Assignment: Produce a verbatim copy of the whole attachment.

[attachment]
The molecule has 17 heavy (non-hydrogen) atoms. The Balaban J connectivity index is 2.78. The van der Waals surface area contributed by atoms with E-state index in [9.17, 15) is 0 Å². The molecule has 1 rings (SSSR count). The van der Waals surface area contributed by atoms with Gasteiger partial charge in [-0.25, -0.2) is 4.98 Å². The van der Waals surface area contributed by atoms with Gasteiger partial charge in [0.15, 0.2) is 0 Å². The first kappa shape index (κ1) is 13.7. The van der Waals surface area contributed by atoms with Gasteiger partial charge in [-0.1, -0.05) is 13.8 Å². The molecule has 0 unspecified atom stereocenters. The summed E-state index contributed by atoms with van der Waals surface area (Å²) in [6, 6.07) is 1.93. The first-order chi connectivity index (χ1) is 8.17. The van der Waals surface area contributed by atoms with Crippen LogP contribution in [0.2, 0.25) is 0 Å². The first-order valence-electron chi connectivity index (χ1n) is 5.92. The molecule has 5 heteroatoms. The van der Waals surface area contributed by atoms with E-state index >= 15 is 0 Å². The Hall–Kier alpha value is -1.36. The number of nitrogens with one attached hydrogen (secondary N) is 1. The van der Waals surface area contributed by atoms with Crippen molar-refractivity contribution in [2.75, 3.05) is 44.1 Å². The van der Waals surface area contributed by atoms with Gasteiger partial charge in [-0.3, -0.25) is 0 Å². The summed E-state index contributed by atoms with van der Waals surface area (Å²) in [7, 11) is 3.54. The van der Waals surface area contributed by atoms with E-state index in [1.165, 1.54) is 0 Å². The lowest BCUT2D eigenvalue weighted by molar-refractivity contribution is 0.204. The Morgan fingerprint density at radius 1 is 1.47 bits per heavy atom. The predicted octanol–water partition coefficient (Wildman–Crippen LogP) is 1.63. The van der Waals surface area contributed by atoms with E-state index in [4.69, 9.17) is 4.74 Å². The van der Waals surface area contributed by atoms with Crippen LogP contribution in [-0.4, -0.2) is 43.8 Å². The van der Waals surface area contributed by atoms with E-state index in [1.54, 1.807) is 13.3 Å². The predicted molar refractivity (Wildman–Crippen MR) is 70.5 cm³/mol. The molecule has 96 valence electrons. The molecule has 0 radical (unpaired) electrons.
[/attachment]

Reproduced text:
The molecule has 17 heavy (non-hydrogen) atoms. The Balaban J connectivity index is 2.78. The van der Waals surface area contributed by atoms with E-state index in [9.17, 15) is 0 Å². The molecule has 1 rings (SSSR count). The van der Waals surface area contributed by atoms with Gasteiger partial charge in [-0.25, -0.2) is 4.98 Å². The van der Waals surface area contributed by atoms with Gasteiger partial charge in [0.15, 0.2) is 0 Å². The first kappa shape index (κ1) is 13.7. The van der Waals surface area contributed by atoms with Gasteiger partial charge in [-0.1, -0.05) is 13.8 Å². The molecule has 0 unspecified atom stereocenters. The summed E-state index contributed by atoms with van der Waals surface area (Å²) in [6, 6.07) is 1.93. The first-order chi connectivity index (χ1) is 8.17. The van der Waals surface area contributed by atoms with Crippen LogP contribution in [0.2, 0.25) is 0 Å². The first-order valence-electron chi connectivity index (χ1n) is 5.92. The molecule has 5 heteroatoms. The van der Waals surface area contributed by atoms with E-state index >= 15 is 0 Å². The Hall–Kier alpha value is -1.36. The number of nitrogens with one attached hydrogen (secondary N) is 1. The van der Waals surface area contributed by atoms with Crippen molar-refractivity contribution in [2.75, 3.05) is 44.1 Å². The van der Waals surface area contributed by atoms with Gasteiger partial charge in [-0.3, -0.25) is 0 Å². The summed E-state index contributed by atoms with van der Waals surface area (Å²) in [7, 11) is 3.54. The van der Waals surface area contributed by atoms with E-state index in [1.165, 1.54) is 0 Å². The lowest BCUT2D eigenvalue weighted by molar-refractivity contribution is 0.204. The Morgan fingerprint density at radius 1 is 1.47 bits per heavy atom. The predicted octanol–water partition coefficient (Wildman–Crippen LogP) is 1.63. The van der Waals surface area contributed by atoms with E-state index in [4.69, 9.17) is 4.74 Å². The van der Waals surface area contributed by atoms with Crippen LogP contribution in [-0.4, -0.2) is 43.8 Å². The van der Waals surface area contributed by atoms with E-state index in [1.54, 1.807) is 13.3 Å². The predicted molar refractivity (Wildman–Crippen MR) is 70.5 cm³/mol. The molecule has 96 valence electrons. The molecule has 0 radical (unpaired) electrons.